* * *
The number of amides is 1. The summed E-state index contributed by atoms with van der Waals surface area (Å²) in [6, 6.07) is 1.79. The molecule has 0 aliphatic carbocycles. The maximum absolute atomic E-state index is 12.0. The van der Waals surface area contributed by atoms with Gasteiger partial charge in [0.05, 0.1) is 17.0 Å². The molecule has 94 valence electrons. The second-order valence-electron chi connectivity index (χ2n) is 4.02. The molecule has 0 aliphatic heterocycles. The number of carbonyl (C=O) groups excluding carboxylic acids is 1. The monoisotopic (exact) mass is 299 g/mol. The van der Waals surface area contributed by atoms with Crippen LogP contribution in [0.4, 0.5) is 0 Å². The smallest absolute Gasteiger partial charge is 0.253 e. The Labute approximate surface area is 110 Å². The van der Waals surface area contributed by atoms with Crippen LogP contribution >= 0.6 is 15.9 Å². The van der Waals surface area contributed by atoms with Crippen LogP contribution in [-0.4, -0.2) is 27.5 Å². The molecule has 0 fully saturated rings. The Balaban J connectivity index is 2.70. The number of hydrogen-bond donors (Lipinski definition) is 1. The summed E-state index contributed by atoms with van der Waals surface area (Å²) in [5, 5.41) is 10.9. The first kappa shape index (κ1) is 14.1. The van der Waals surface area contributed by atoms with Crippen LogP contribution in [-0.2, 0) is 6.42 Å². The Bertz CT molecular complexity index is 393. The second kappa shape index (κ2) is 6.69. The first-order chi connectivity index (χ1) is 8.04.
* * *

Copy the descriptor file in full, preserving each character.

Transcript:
The number of amides is 1. The summed E-state index contributed by atoms with van der Waals surface area (Å²) in [6, 6.07) is 1.79. The molecule has 0 aliphatic carbocycles. The maximum absolute atomic E-state index is 12.0. The van der Waals surface area contributed by atoms with Gasteiger partial charge in [0.05, 0.1) is 17.0 Å². The molecule has 94 valence electrons. The second-order valence-electron chi connectivity index (χ2n) is 4.02. The molecule has 0 aliphatic heterocycles. The number of carbonyl (C=O) groups excluding carboxylic acids is 1. The monoisotopic (exact) mass is 299 g/mol. The van der Waals surface area contributed by atoms with Crippen LogP contribution in [0.4, 0.5) is 0 Å². The smallest absolute Gasteiger partial charge is 0.253 e. The Labute approximate surface area is 110 Å². The van der Waals surface area contributed by atoms with Crippen LogP contribution >= 0.6 is 15.9 Å². The van der Waals surface area contributed by atoms with Crippen LogP contribution in [-0.4, -0.2) is 27.5 Å². The molecule has 0 fully saturated rings. The Balaban J connectivity index is 2.70. The number of hydrogen-bond donors (Lipinski definition) is 1. The summed E-state index contributed by atoms with van der Waals surface area (Å²) in [5, 5.41) is 10.9. The first kappa shape index (κ1) is 14.1. The van der Waals surface area contributed by atoms with Crippen LogP contribution in [-0.2, 0) is 6.42 Å². The Bertz CT molecular complexity index is 393. The second kappa shape index (κ2) is 6.69. The first-order chi connectivity index (χ1) is 8.04.